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The Museum of English Rural Life (The MERL)

The Museum of English Rural Life (The MERL)

The MERL was established in Reading in 1951 to capture and record the rapidly changing countryside following World War II. In 2005, it moved to its current premises in St Andrew’s Hall, a building designed by Sir Alfred Waterhouse in 1880 for local businessman Alfred Palmer of the Huntley & Palmer biscuit company.

Today the Museum uses its diverse and surprising collection to explore how the skills and experiences of farmers and craftspeople, past and present, can help shape our lives now and into the future. The Museum has worked alongside rural people, local communities and specialist researchers to create displays and activities that engage with important debates about the future of food and the ongoing relevance of the countryside to all our lives.


The MERL belongs to the University of Reading Museums and Special Collections Service (UMASCS)

The University of Reading is recognised for the exceptional diversity and quality of its museums and collections, including three Designated collections of national and international importance:

Special Collections
Our collections, which include rare books, archives and manuscripts, are substantial and varied, particularly for a University of this age and size. The University's collections also include artwork.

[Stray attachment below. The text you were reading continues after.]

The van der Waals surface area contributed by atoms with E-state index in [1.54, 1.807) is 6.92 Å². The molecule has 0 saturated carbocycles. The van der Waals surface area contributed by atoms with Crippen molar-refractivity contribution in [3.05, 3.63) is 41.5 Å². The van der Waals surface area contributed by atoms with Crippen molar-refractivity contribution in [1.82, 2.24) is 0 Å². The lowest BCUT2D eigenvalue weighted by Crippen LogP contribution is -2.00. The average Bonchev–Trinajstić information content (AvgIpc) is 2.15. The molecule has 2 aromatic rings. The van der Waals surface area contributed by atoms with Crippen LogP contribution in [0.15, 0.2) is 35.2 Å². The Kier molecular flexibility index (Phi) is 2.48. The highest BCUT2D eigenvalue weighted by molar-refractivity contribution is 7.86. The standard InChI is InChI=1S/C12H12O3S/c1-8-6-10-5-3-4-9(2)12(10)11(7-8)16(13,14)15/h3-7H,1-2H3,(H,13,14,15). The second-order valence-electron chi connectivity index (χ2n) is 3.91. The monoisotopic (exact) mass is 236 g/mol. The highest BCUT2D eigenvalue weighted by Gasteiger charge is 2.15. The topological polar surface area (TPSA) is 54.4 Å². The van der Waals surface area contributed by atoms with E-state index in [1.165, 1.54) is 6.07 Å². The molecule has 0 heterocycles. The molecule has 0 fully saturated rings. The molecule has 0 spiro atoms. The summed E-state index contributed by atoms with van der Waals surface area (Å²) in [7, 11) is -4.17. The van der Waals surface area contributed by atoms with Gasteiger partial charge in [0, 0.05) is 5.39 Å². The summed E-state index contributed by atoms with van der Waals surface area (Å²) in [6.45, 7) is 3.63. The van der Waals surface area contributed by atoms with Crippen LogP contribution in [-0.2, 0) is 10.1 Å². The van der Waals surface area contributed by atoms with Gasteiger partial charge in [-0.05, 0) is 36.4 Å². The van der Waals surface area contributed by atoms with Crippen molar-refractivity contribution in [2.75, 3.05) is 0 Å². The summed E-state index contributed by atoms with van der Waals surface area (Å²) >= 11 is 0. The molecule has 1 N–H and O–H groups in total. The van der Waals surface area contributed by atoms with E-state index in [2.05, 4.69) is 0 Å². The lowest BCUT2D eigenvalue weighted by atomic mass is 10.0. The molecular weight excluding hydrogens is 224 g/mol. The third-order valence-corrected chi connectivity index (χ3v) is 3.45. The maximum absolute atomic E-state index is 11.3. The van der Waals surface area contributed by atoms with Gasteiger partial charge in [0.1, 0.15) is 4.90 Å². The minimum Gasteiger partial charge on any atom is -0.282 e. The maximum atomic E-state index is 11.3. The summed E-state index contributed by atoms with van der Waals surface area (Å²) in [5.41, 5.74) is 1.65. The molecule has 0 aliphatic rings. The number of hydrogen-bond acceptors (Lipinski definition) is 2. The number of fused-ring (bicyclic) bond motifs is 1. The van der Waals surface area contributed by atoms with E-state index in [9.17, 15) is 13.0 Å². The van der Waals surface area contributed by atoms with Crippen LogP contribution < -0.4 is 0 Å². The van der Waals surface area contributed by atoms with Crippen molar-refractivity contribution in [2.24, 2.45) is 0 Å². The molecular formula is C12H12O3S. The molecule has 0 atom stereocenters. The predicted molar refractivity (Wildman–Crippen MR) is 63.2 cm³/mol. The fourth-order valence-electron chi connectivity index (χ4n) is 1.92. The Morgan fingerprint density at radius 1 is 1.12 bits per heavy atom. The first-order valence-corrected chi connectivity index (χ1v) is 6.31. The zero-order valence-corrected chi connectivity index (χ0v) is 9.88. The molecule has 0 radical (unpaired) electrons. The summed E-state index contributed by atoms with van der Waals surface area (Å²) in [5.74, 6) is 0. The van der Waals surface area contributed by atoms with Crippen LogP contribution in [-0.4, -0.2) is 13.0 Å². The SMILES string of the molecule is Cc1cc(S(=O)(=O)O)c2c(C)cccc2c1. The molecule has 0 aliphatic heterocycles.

Cole Museum of Zoology
The Cole Museum of Zoology, a remarkably complete collection of specimens from every important animal group, assembled principally during the period 1907 to 1939 by the first Professor of Zoology at Reading, Francis Cole, reflects the diversity of animal life, including the complete skeleton of an Indian elephant, fossil invertebrates and displays on the biodiversity of Whiteknights Park

Ure Museum of Greek Archaology
The Ure Museum of Greek Archaeology, the fourth most important collection of Greek ceramics in Britain, named after Professor P.N. Ure, the first Professor of Classics at Reading (1911 to 1946), and his wife and former pupil Annie D. Ure.

University Herbarium
A research and teaching facility, containing around 300,000 specimens of flowering plants, conifers, cycads, ferns, lycophytes and non-vascular plants.

Museum Studies at the University of Reading
Our undergraduate course in Museum Studies at the University of Reading began as a series of modules that were made available to students from 2006. Now students can study for a degree in either Museum Studies with Archaeology, or Museum Studies with Classical Studies.

To find out more about Museum Studies at the University of Reading please see





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